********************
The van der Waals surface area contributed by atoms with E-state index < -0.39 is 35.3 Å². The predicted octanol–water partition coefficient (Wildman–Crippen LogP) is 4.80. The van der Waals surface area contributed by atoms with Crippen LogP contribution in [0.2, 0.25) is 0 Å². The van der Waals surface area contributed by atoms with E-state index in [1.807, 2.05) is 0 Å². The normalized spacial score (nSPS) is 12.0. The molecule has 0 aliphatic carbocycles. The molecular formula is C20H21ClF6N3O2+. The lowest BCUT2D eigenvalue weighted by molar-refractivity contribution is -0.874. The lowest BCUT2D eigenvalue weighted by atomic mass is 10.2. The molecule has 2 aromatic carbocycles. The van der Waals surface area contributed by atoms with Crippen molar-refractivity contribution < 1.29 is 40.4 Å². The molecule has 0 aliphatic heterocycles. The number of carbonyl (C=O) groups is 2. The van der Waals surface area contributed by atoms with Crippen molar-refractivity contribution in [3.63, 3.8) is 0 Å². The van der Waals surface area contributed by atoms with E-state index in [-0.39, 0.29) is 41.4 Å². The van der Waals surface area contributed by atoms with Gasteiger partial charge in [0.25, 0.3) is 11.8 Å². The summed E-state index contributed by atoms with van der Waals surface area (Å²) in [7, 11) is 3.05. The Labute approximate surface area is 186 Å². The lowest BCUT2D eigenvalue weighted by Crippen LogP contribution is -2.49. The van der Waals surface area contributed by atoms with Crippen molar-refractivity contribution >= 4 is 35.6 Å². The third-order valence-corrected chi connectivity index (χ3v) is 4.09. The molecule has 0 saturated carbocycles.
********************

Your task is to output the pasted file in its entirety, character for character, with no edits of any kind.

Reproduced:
The van der Waals surface area contributed by atoms with E-state index < -0.39 is 35.3 Å². The predicted octanol–water partition coefficient (Wildman–Crippen LogP) is 4.80. The van der Waals surface area contributed by atoms with Crippen LogP contribution in [0.2, 0.25) is 0 Å². The van der Waals surface area contributed by atoms with E-state index in [1.807, 2.05) is 0 Å². The normalized spacial score (nSPS) is 12.0. The molecule has 0 aliphatic carbocycles. The molecular formula is C20H21ClF6N3O2+. The lowest BCUT2D eigenvalue weighted by molar-refractivity contribution is -0.874. The lowest BCUT2D eigenvalue weighted by atomic mass is 10.2. The molecule has 2 aromatic carbocycles. The van der Waals surface area contributed by atoms with Crippen molar-refractivity contribution < 1.29 is 40.4 Å². The molecule has 0 aliphatic heterocycles. The number of carbonyl (C=O) groups is 2. The van der Waals surface area contributed by atoms with Crippen molar-refractivity contribution in [3.63, 3.8) is 0 Å². The van der Waals surface area contributed by atoms with E-state index in [-0.39, 0.29) is 41.4 Å². The van der Waals surface area contributed by atoms with Gasteiger partial charge in [0.25, 0.3) is 11.8 Å². The summed E-state index contributed by atoms with van der Waals surface area (Å²) in [7, 11) is 3.05. The Labute approximate surface area is 186 Å². The lowest BCUT2D eigenvalue weighted by Crippen LogP contribution is -2.49. The van der Waals surface area contributed by atoms with Crippen molar-refractivity contribution >= 4 is 35.6 Å². The third-order valence-corrected chi connectivity index (χ3v) is 4.09. The molecule has 0 saturated carbocycles.